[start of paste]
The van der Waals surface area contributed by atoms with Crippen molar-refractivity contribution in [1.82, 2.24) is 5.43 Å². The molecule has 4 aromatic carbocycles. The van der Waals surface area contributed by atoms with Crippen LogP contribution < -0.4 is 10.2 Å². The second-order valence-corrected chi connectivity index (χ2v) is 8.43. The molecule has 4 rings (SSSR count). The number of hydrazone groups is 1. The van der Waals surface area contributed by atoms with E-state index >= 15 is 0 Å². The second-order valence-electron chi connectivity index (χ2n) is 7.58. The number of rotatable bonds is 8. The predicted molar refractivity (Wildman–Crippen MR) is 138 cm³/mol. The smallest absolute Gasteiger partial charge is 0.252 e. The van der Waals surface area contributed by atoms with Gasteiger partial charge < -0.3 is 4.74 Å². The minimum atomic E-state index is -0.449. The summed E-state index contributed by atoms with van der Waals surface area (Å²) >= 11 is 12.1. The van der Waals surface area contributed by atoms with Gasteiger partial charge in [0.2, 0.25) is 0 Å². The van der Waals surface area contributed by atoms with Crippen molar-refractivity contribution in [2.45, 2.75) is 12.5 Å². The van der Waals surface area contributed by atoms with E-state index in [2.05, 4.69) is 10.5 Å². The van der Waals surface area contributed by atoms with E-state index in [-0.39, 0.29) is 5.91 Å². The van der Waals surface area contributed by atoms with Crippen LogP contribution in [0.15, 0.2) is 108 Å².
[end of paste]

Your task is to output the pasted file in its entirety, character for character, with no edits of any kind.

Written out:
The van der Waals surface area contributed by atoms with Crippen molar-refractivity contribution in [1.82, 2.24) is 5.43 Å². The molecule has 4 aromatic carbocycles. The van der Waals surface area contributed by atoms with Crippen LogP contribution < -0.4 is 10.2 Å². The second-order valence-corrected chi connectivity index (χ2v) is 8.43. The molecule has 4 rings (SSSR count). The number of hydrazone groups is 1. The van der Waals surface area contributed by atoms with E-state index >= 15 is 0 Å². The second-order valence-electron chi connectivity index (χ2n) is 7.58. The number of rotatable bonds is 8. The predicted molar refractivity (Wildman–Crippen MR) is 138 cm³/mol. The smallest absolute Gasteiger partial charge is 0.252 e. The van der Waals surface area contributed by atoms with Gasteiger partial charge < -0.3 is 4.74 Å². The minimum atomic E-state index is -0.449. The summed E-state index contributed by atoms with van der Waals surface area (Å²) >= 11 is 12.1. The van der Waals surface area contributed by atoms with Gasteiger partial charge in [0.2, 0.25) is 0 Å². The van der Waals surface area contributed by atoms with Crippen molar-refractivity contribution in [2.45, 2.75) is 12.5 Å². The van der Waals surface area contributed by atoms with E-state index in [2.05, 4.69) is 10.5 Å². The van der Waals surface area contributed by atoms with E-state index in [-0.39, 0.29) is 5.91 Å². The van der Waals surface area contributed by atoms with Crippen LogP contribution in [0.15, 0.2) is 108 Å².